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Cleanup begins at former dry cleaner sites

Cleanup begins at former dry cleaner sites

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EPA Cleanup

Cleanup work is underway at the site of one of three former dry cleaners blamed for causing groundwater contamination in Columbus. The remediation project at 2262 25th Ave., 1061 25th Ave. and 960 24th Ave. is expected to be completed this year.

COLUMBUS — One building is already gone and two more are coming down soon as part of the cleanup effort at three sites linked to groundwater contamination in Columbus.

Work began this week on a $3.4 million remediation project ordered by the U.S. Environmental Protection Agency to control a plume of tainted groundwater the agency says originated more than 30 years ago on the former dry cleaner properties.

Prudent Technologies, based in Kansas City, Missouri, which was hired as the main contractor for the project, will work with local subcontractors over the coming weeks on the cleanup at 2262 25th Ave., 1061 25th Ave. and 960 24th Ave.

The process, which is funded by the EPA with a 10 percent contribution from the Nebraska Department of Environmental Quality, is already underway at the former One-Hour Martinizing property next to Arby’s along 23rd Street.

That building, which housed Prestige Dry Cleaners until the business relocated to the former American Red Cross property at 2905 23rd St., was torn down this week. Prestige was not one of the businesses involved in the contamination.

Demolition work soon will follow at the former Liberty Cleaners and Jackson Cleaners properties.

The EPA identified these properties as the sources of two carcinogenic chemicals used in dry cleaning that leached into the soil and groundwater more than three decades ago, creating a contamination plume that now stretches from roughly 23rd Street to Sixth Street and 33rd Avenue to 16th Avenue.

The groundwater contamination was first identified by state health officials in 1983 before cleanup was handed over to the EPA. The so-called 10th Street Superfund site was added to the National Priorities List in August 1990.

EPA spokesman Chris Whitley said the current cleanup project should take a few weeks to complete, with the work wrapped up yet this year.

“As far as environmental cleanup goes, this is not one of the most complex that we’ve had,” Whitley said.

Once the buildings are removed, soil at the three sites will be excavated and tested. Clean soil can be used as backfill and contaminated dirt must be sent to certified landfills in either Butler or Kimball counties.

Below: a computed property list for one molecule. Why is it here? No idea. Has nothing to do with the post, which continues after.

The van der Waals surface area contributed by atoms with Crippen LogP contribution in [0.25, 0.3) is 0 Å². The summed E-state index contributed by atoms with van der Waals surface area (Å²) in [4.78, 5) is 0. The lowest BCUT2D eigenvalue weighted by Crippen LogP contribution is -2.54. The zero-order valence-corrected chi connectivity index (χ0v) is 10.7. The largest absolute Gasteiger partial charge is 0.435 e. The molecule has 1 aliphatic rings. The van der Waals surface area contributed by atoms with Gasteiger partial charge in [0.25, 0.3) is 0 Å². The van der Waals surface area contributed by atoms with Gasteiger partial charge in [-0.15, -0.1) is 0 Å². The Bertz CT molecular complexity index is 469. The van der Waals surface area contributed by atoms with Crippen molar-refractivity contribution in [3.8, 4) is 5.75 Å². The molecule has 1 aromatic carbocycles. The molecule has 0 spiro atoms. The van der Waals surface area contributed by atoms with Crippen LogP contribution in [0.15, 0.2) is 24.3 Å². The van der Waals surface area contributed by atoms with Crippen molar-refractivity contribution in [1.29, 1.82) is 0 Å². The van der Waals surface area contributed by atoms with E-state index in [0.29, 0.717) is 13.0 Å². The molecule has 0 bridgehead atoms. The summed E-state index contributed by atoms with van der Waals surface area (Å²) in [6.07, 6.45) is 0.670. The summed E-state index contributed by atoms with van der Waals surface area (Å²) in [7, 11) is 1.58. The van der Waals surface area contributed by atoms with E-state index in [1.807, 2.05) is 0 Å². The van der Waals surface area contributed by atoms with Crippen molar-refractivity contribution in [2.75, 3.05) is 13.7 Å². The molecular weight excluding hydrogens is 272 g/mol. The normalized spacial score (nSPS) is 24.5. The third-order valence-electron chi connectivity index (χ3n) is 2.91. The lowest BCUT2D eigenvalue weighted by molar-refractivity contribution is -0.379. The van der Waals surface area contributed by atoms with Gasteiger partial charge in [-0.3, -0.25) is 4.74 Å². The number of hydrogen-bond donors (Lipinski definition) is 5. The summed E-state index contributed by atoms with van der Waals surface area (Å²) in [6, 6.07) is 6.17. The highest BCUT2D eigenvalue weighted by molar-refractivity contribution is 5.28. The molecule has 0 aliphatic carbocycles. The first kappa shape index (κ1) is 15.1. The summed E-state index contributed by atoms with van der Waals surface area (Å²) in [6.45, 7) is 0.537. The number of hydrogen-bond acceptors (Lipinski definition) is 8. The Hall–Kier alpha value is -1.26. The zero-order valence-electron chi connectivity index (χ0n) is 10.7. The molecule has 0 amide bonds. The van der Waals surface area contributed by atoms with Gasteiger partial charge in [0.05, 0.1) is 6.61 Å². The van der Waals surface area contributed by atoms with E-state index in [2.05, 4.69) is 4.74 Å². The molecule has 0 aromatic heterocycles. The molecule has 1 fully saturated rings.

A chemical oxidation process will be used to break down the contaminants before the restored properties are ultimately handed over to the city.

“For the most part, we anticipate that this cleanup should address the majority of the issues,” said Whitley, who noted that chemical injections and sampling also will occur next spring to determine whether additional action is needed.

The work will cause some temporary street closures near the cleanup sites, including an elimination of the center turning lane along 23rd Street from approximately 23rd to 27th avenues starting as early as Monday and lasting two to four weeks. The turning lane will be used to maintain four lanes of traffic along 23rd Street while the cleanup progresses.

Whitley said the EPA worked closely with the Department of Environmental Quality to minimize the impact on neighboring properties, including Arby’s.

The restaurant is completing its own project, which includes a complete interior and exterior renovation, concurrently with the cleanup work.

The business will be closed while the interior upgrades are made beginning Oct. 12 and lasting approximately two and a-half weeks.

Each of the dry cleaners blamed for the groundwater contamination — One-Hour Martinizing, Liberty Cleaners and Jackson Cleaners — previously paid a settlement to the EPA.

The city also receives federal funding to operate an extraction system that protects the municipal drinking water supply from contaminants.

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Editor

Tyler Ellyson is editor of The Columbus Telegram.

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